by director Dennis Villeneuve
Wajdi Mouawad's critically acclaimed stageplay Incendies was presented in Montreal in 2004. I bought the two last tickets of the last show. Very bad seats: front row. The actors were so close, they were spitting in my face. The play lasted four hours. It took me 3 minutes to get into it. The rest of the show was the most impressive theatrical experience of my life.
Incendies follows the journey of two young adults, a twin brother and sister, searching for their roots. This painful voyage to the core of anger and violence will change them forever and shed new light on their understanding of a conflict they knew little about.
Like the twins, I know nothing about war. But like them, I know about silence, haunting secrets and anger poisoning families. That was my door into Wajdi’s world: intimacy.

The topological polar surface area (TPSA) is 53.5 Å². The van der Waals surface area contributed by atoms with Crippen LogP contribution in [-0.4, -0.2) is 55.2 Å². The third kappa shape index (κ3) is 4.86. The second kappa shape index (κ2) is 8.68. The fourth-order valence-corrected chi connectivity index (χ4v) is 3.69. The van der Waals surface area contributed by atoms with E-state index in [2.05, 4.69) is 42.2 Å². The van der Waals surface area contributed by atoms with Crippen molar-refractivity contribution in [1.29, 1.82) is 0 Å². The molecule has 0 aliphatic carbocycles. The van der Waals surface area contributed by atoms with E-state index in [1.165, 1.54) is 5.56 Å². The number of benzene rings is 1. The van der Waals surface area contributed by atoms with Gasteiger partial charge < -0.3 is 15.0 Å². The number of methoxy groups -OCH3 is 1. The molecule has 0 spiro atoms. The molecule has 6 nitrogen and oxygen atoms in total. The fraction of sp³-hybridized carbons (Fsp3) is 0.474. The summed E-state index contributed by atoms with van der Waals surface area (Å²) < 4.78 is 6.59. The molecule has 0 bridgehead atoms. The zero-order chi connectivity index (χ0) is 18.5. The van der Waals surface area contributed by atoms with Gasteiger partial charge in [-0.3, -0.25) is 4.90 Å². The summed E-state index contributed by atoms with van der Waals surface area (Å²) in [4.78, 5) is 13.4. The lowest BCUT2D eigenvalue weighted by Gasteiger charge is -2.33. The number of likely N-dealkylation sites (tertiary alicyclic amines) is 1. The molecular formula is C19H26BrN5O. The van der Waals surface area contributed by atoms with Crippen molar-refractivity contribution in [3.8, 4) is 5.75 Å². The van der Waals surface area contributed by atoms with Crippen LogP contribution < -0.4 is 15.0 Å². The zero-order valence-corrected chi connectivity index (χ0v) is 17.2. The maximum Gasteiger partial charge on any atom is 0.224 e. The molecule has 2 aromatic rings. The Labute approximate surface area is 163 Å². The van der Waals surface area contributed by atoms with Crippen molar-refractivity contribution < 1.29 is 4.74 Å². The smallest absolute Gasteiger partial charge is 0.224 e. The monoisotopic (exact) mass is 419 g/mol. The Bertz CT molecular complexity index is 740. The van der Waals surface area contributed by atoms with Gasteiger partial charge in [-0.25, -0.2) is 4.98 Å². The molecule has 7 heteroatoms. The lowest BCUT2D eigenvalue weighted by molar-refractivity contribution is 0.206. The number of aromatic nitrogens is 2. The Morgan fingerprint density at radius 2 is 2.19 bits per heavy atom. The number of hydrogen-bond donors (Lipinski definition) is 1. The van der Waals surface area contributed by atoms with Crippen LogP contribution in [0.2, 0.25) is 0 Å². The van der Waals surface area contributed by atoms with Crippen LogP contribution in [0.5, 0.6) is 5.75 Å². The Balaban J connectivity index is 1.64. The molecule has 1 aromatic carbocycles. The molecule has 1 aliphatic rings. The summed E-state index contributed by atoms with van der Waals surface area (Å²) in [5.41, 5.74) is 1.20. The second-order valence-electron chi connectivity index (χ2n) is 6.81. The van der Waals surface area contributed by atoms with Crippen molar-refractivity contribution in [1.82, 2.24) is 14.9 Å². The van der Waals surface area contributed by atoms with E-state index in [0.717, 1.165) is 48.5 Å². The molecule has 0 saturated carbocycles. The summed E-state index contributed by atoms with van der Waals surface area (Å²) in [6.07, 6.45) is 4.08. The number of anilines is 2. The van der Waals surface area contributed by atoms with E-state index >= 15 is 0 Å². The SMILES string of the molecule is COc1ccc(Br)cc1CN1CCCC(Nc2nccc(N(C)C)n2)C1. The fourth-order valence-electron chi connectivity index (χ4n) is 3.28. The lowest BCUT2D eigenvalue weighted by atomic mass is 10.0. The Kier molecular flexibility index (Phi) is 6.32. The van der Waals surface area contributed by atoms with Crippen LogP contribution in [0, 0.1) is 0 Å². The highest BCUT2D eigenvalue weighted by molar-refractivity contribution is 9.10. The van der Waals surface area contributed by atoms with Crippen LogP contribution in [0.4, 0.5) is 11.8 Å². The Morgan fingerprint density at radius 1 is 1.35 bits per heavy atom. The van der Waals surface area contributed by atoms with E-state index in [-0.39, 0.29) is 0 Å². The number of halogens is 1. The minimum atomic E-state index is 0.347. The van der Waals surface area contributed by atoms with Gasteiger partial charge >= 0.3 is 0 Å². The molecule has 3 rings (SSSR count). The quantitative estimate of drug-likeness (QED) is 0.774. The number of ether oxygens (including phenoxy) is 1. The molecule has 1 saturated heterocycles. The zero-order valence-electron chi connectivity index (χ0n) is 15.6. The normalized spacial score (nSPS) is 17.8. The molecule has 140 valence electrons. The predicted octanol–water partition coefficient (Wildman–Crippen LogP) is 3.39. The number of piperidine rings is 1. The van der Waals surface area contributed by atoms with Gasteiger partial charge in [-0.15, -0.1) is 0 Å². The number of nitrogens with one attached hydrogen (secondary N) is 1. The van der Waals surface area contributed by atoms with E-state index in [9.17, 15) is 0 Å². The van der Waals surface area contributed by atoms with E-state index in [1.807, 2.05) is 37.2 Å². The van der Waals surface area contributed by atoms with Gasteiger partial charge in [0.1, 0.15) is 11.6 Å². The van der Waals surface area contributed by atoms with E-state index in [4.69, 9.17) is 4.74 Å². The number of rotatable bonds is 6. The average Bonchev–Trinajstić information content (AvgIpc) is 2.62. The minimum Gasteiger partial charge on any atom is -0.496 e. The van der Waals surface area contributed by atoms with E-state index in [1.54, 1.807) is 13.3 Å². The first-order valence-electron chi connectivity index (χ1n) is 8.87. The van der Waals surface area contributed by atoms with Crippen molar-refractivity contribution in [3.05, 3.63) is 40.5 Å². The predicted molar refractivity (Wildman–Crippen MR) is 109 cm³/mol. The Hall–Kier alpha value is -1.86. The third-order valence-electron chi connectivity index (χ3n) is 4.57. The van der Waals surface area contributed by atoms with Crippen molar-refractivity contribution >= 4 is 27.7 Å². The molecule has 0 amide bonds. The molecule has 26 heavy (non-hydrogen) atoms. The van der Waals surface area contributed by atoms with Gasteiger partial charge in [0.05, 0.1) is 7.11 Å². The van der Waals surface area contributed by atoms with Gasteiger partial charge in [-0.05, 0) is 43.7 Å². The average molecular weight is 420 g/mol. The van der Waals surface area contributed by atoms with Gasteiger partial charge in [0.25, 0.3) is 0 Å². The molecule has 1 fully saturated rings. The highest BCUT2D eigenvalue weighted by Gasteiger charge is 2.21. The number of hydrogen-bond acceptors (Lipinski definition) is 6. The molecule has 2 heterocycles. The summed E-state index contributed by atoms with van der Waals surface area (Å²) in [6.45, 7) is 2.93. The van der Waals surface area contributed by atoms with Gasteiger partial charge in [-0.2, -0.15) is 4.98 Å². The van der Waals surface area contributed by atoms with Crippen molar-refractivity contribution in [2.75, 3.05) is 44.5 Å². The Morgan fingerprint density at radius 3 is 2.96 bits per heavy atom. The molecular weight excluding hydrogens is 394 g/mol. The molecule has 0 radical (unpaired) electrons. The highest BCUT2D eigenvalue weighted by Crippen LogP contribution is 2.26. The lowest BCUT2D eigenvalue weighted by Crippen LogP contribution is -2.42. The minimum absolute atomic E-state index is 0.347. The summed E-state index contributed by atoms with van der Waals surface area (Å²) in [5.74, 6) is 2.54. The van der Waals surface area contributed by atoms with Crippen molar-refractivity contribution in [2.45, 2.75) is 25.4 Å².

How can one break the cycle of anger that fuels those seemingly eternal conflicts, from generation to generation?
Maybe what I needed the most then was what Wajdi offered with Incendies: comfort. But how can one offer comfort to the inconsolable? In this critical inquiry lies the essence of the project. In a strange way that brings me both joy and sadness, I find hope in this beautiful story, perhaps because it provides some kind of understanding about childhood. And, of course, about war.
I started working on Incendies well before we were once again witness to history repeating itself in the Middle East. Images that had haunted me for months were once again making headlines. History is an infernal spiral and sadly, Incendies is more than ever relevant. We will be hearing about the atrocities Middle Eastern people went through this time around for a long time...and we have to listen. We have to know. We have to find a way out. We have to find a way to console the unconsolable.
I believe cinema can, be it only in a very small and humble way, make a difference.